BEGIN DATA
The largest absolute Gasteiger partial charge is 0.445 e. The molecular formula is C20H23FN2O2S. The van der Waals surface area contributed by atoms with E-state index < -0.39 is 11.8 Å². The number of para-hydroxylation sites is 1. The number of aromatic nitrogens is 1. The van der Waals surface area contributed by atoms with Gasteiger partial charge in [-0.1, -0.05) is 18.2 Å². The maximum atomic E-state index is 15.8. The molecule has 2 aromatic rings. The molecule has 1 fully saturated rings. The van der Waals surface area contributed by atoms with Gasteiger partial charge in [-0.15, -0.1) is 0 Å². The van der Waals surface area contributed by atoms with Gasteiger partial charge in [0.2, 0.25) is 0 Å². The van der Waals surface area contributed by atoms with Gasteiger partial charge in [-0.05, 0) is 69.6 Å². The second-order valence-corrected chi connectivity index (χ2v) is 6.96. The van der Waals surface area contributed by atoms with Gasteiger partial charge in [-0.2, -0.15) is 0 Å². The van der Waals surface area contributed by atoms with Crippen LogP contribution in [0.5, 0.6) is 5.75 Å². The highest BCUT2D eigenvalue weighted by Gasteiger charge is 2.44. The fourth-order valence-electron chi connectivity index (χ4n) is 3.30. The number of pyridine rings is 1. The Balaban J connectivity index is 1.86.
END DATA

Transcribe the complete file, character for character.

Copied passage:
The largest absolute Gasteiger partial charge is 0.445 e. The molecular formula is C20H23FN2O2S. The van der Waals surface area contributed by atoms with E-state index < -0.39 is 11.8 Å². The number of para-hydroxylation sites is 1. The number of aromatic nitrogens is 1. The van der Waals surface area contributed by atoms with Gasteiger partial charge in [-0.1, -0.05) is 18.2 Å². The maximum atomic E-state index is 15.8. The molecule has 2 aromatic rings. The molecule has 1 fully saturated rings. The van der Waals surface area contributed by atoms with Gasteiger partial charge in [-0.15, -0.1) is 0 Å². The van der Waals surface area contributed by atoms with Gasteiger partial charge in [0.2, 0.25) is 0 Å². The van der Waals surface area contributed by atoms with Gasteiger partial charge in [-0.05, 0) is 69.6 Å². The second-order valence-corrected chi connectivity index (χ2v) is 6.96. The van der Waals surface area contributed by atoms with Gasteiger partial charge in [-0.2, -0.15) is 0 Å². The van der Waals surface area contributed by atoms with Crippen LogP contribution in [0.5, 0.6) is 5.75 Å². The highest BCUT2D eigenvalue weighted by Gasteiger charge is 2.44. The fourth-order valence-electron chi connectivity index (χ4n) is 3.30. The number of pyridine rings is 1. The Balaban J connectivity index is 1.86.